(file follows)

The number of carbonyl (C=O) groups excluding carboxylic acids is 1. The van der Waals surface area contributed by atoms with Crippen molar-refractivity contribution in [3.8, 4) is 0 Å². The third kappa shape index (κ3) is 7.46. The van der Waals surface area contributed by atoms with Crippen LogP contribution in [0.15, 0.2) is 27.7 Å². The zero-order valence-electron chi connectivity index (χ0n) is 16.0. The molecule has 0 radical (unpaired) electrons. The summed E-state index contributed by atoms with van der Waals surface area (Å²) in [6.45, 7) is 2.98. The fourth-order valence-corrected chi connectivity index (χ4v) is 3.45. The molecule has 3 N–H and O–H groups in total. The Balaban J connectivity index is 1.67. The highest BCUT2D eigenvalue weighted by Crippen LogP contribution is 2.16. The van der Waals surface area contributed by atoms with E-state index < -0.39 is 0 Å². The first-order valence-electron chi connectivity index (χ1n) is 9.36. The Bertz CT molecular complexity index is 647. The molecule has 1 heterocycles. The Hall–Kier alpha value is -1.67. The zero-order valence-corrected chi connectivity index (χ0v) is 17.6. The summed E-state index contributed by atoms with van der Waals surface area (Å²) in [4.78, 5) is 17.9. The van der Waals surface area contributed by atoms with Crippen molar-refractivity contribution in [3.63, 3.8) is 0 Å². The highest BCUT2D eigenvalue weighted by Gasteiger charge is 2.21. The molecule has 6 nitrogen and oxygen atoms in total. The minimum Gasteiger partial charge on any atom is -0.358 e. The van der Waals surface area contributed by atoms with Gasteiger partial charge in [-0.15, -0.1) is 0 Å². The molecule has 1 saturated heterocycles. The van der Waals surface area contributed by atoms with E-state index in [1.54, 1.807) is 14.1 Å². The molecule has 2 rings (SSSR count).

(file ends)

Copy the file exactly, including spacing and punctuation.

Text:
The number of carbonyl (C=O) groups excluding carboxylic acids is 1. The van der Waals surface area contributed by atoms with Crippen molar-refractivity contribution in [3.8, 4) is 0 Å². The third kappa shape index (κ3) is 7.46. The van der Waals surface area contributed by atoms with Crippen LogP contribution in [0.15, 0.2) is 27.7 Å². The zero-order valence-electron chi connectivity index (χ0n) is 16.0. The molecule has 0 radical (unpaired) electrons. The summed E-state index contributed by atoms with van der Waals surface area (Å²) in [6.45, 7) is 2.98. The fourth-order valence-corrected chi connectivity index (χ4v) is 3.45. The molecule has 3 N–H and O–H groups in total. The Balaban J connectivity index is 1.67. The highest BCUT2D eigenvalue weighted by Crippen LogP contribution is 2.16. The van der Waals surface area contributed by atoms with E-state index < -0.39 is 0 Å². The first-order valence-electron chi connectivity index (χ1n) is 9.36. The Bertz CT molecular complexity index is 647. The molecule has 1 heterocycles. The Hall–Kier alpha value is -1.67. The zero-order valence-corrected chi connectivity index (χ0v) is 17.6. The summed E-state index contributed by atoms with van der Waals surface area (Å²) in [4.78, 5) is 17.9. The van der Waals surface area contributed by atoms with Crippen molar-refractivity contribution in [3.63, 3.8) is 0 Å². The highest BCUT2D eigenvalue weighted by Gasteiger charge is 2.21. The molecule has 6 nitrogen and oxygen atoms in total. The minimum Gasteiger partial charge on any atom is -0.358 e. The van der Waals surface area contributed by atoms with Gasteiger partial charge in [-0.15, -0.1) is 0 Å². The molecule has 1 saturated heterocycles. The van der Waals surface area contributed by atoms with E-state index in [1.54, 1.807) is 14.1 Å². The molecule has 2 rings (SSSR count).